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Open Access Research article

αB-crystallin stimulates VEGF secretion and tumor cell migration and correlates with enhanced distant metastasis in head and neck squamous cell carcinoma

Chantal van de Schootbrugge1, Johan Bussink2, Paul N Span2, Fred CGJ Sweep3, Reidar Grénman4, Hanneke Stegeman2, Ger JM Pruijn1, Johannes HAM Kaanders2 and Wilbert C Boelens15*

Author affiliations

1 Department of Biomolecular Chemistry, Institute for Molecules and Materials and Nijmegen Center for Molecular Life Sciences, Radboud University Nijmegen, Nijmegen, The Netherlands

2 Department of Radiation Oncology, Radboud University Nijmegen Medical Centre, PO Box 9101, Nijmegen, 6500 HB, The Netherlands

3 Department of Laboratory Medicine, Radboud University Nijmegen Medical Centre, PO Box 9101, Nijmegen, 6500 HB, The Netherlands

4 Department of Otorhinolaryngology–Head and Neck Surgery, Turku University Hospital, PO Box 52, Turku, FI-20521, Finland

5 Biomolecular Chemistry 271, NCMLS, Radboud University Nijmegen, PO Box 9101, Nijmegen, 6500 HB, The Netherlands

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Citation and License

BMC Cancer 2013, 13:128  doi:10.1186/1471-2407-13-128

The electronic version of this article is the complete one and can be found online at: http://www.biomedcentral.com/1471-2407/13/128


Received:25 October 2012
Accepted:8 March 2013
Published:18 March 2013

© 2013 van de Schootbrugge et al.; licensee BioMed Central Ltd.

This is an Open Access article distributed under the terms of the Creative Commons Attribution License (http://creativecommons.org/licenses/by/2.0), which permits unrestricted use, distribution, and reproduction in any medium, provided the original work is properly cited.

Abstract

Background

αB-crystallin is able to modulate vascular endothelial growth factor (VEGF) secretion. In many solid tumors VEGF is associated with angiogenesis, metastasis formation and poor prognosis. We set out to assess whether αB-crystallin expression is correlated with worse prognosis and whether this is related to VEGF secretion and cell motility in head and neck squamous cell carcinoma (HNSCC).

Methods

αB-crystallin expression was determined immunohistochemically in tumor biopsies of 38 HNSCC patients. Locoregional control (LRC) and metastasis-free survival (MFS) of the patients were analyzed in relation to αB-crystallin expression. Additionally, the effects of αB-crystallin knockdown on VEGF secretion and cell motility were studied in vitro.

Results

Patients with higher staining fractions of αB-crystallin exhibited a significantly shorter MFS (Log-Rank test, p < 0.005). Under normoxic conditions αB-crystallin knockdown with two different siRNAs in a HNSCC cell line reduced VEGF secretion 1.9-fold and 2.1-fold, respectively. Under hypoxic conditions, a similar reduction of VEGF secretion was observed, 1.9-fold and 2.2-fold, respectively. The effect on cell motility was assessed by a gap closure assay, which showed that αB-crystallin knockdown decreased the rate by which HNSCC cells were able to close a gap by 1.5- to 2.0-fold.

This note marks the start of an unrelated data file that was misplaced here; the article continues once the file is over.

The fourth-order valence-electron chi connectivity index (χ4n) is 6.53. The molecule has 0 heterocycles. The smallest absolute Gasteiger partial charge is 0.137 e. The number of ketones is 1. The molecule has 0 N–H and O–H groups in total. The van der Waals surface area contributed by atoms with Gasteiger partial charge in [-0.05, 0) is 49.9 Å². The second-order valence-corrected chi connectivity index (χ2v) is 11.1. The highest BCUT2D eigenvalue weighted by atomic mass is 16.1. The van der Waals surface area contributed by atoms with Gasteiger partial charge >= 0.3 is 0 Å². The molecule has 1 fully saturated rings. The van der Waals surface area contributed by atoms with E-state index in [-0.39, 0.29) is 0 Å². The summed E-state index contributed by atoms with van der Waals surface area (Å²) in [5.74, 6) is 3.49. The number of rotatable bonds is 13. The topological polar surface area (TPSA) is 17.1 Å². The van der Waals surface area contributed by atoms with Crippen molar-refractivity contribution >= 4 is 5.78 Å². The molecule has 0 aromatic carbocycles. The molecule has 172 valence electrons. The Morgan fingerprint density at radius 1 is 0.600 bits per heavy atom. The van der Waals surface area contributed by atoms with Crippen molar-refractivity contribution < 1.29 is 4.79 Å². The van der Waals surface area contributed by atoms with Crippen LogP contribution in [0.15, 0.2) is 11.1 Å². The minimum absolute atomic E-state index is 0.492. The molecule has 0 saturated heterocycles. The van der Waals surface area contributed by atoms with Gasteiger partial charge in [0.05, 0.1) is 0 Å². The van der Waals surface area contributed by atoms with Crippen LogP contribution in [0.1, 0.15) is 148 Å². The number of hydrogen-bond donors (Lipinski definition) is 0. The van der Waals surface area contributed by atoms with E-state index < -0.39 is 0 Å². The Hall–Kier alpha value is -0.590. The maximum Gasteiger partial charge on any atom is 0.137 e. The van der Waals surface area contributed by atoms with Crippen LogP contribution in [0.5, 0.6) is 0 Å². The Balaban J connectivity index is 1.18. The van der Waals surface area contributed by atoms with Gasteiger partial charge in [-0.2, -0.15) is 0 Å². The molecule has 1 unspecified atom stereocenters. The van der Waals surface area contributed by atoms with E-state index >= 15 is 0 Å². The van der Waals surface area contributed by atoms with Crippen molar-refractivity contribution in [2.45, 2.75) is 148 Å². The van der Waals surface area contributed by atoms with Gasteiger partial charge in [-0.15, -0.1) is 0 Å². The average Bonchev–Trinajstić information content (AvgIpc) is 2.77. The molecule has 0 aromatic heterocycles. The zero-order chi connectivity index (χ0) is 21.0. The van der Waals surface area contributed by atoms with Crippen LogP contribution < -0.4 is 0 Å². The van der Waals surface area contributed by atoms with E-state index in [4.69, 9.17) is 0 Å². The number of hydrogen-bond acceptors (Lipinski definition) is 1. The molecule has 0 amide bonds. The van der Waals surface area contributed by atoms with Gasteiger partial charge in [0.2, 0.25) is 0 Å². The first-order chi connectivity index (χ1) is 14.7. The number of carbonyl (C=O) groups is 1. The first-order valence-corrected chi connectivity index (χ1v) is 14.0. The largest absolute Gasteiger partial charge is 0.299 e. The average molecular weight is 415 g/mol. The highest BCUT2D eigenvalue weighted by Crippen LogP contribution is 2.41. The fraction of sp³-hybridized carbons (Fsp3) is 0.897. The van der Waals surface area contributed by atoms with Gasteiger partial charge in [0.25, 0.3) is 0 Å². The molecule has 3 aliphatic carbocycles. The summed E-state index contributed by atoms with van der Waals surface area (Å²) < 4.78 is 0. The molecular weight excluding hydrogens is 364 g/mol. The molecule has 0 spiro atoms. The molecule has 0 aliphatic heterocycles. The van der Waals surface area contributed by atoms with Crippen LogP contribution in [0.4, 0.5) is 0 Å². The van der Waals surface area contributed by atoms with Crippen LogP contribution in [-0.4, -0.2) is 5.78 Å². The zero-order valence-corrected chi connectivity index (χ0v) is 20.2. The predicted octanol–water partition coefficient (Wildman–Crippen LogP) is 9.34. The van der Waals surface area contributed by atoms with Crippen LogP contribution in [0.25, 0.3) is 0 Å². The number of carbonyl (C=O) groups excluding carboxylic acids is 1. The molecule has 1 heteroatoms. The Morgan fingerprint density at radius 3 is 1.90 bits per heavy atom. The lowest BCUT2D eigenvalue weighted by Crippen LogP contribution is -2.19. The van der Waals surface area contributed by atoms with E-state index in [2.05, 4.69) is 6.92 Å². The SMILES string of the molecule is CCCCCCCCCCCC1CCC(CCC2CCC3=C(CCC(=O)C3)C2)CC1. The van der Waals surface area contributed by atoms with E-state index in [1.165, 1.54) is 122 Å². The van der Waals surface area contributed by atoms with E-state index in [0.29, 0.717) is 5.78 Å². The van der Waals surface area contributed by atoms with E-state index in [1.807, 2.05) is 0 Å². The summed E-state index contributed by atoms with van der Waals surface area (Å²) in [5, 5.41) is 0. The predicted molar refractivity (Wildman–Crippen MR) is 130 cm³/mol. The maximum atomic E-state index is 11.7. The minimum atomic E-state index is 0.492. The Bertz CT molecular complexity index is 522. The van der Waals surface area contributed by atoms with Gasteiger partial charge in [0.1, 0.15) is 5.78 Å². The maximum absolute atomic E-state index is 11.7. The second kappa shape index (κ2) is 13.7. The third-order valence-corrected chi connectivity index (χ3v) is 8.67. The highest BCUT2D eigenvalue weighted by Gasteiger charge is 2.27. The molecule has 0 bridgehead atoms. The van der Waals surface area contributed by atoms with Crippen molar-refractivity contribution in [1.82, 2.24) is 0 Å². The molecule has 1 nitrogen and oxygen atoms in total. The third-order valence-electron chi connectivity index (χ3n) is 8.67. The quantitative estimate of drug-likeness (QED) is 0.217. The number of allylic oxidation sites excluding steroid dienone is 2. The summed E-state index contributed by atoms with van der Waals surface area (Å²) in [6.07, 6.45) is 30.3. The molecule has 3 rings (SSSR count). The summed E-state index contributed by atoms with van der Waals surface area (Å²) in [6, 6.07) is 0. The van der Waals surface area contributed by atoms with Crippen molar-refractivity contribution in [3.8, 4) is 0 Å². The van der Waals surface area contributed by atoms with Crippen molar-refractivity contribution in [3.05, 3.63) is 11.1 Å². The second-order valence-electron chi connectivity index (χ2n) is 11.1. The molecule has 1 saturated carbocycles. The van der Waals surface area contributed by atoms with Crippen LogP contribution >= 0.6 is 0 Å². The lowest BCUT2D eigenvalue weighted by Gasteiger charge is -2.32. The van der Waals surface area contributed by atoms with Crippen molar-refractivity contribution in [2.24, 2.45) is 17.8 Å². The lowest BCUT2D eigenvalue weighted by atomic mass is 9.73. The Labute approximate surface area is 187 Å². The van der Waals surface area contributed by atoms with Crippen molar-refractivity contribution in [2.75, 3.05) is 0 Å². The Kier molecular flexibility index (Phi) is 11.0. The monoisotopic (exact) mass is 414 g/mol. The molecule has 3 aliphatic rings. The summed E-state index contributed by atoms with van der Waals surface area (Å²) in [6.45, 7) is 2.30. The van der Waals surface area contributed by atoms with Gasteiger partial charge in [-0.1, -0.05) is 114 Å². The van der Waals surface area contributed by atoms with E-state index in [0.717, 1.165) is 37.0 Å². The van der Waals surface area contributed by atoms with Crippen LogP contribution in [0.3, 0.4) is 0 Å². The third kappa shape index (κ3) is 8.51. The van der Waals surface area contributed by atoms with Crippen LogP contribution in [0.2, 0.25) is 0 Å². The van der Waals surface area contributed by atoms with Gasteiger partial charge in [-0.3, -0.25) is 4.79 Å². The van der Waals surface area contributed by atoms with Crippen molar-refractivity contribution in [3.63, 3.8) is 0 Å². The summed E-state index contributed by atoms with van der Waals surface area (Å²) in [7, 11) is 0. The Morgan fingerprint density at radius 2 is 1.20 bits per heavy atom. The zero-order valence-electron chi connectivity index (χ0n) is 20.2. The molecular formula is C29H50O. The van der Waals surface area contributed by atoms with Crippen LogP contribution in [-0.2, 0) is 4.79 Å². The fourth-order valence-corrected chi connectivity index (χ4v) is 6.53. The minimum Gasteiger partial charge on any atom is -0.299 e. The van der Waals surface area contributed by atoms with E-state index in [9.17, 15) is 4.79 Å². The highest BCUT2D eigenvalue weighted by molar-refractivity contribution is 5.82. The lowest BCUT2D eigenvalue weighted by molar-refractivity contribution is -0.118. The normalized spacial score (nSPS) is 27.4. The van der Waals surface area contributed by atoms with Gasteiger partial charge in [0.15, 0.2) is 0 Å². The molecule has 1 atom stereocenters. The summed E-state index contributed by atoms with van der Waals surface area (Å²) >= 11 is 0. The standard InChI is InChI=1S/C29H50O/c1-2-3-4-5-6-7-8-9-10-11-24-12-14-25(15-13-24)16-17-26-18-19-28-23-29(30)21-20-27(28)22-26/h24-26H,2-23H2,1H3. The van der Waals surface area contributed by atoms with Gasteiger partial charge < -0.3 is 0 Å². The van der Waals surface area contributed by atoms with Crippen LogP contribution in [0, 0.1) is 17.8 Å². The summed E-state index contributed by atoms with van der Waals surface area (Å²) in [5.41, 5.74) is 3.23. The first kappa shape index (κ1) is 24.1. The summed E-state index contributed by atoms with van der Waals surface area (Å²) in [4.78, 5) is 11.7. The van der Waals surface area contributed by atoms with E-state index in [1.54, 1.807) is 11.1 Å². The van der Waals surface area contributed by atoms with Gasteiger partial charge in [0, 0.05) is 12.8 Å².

Conclusions

Our data suggest that αB-crystallin expression is associated with distant metastases formation in HNSCC patients. This association might relate to the chaperone function of αB-crystallin in mediating folding and secretion of VEGF and stimulating cell migration.

Keywords:
CRYAB protein; HspB5; Vascular endothelial growth factor A; Cell movement; Neoplasm metastasis; Carcinoma; Squamous cell of head and neck

Background

The small heat shock protein αB-crystallin (HspB5) is expressed in several types of cancer, including head and neck squamous cell carcinomas (HNSCC) [1,2] and breast carcinomas [3-5]. The expression is often correlated with a poor prognosis, but the reason for this is not fully understood [6,7]. αB-crystallin plays a role in many different cellular processes such as proliferation, cell migration and apoptosis [3,6,8]. The expression of this protein is increased during various stresses, like heat shock and oxidative stress [9]. A well-known function of αB-crystallin is molecular chaperoning, allowing the prevention of aggregation of proteins [9]. Recently, it has been shown that αB-crystallin chaperones the hypoxia-induced VEGF protein to the endoplasmic reticulum, leading to more properly folded and thus secreted VEGF [10,11]. VEGF is a major player involved in tumor angiogenesis [12] and increased VEGF secretion is often correlated with metastasis formation [13] and worse outcome for the patient [14].

HNSCC is the sixth most common cancer worldwide and accounts for 6% of all cancers [15]. The majority of these patients are treated with radiotherapy, alone or in combination with surgery or chemotherapy [16]. Based on the improved understanding of the molecular pathways underlying HNSCC, targeted drugs (e.g. EGFR-specific antibodies) and other modifications have been implemented in treatment protocols [16]. However, only a subset of patients profit from these combined modality strategies. Therefore, there is a great demand for biomarkers to customize treatment.

In the present study the value of αB-crystallin as a biomarker in HNSCC was investigated. αB-crystallin expression levels were immunohistochemically determined in HNSCC biopsies and correlated with clinicopathological characteristics and outcome. Moreover, the effect of knockdown of αB-crystallin on VEGF secretion and cell migration was studied.

Methods

Patients

Biopsy material from a cohort of HNSCC patients with stage II to IV primary squamous cell carcinoma of the oral cavity, oropharynx, hypopharynx or larynx was used. The inclusion criteria of patients with HNSCC have been described before [17]. Approval from the ethics committee of Radboud University Nijmegen Medical Centre was obtained and all patients provided written informed consent. Of 13 patients no biopsy materials were left and were excluded from this study. The median duration of follow-up for all patients was 29 months and for surviving patients 85 months. During follow-up, LRC and MFS were registered.

Immunohistochemical staining of αB-crystallin of HNSCC biopsies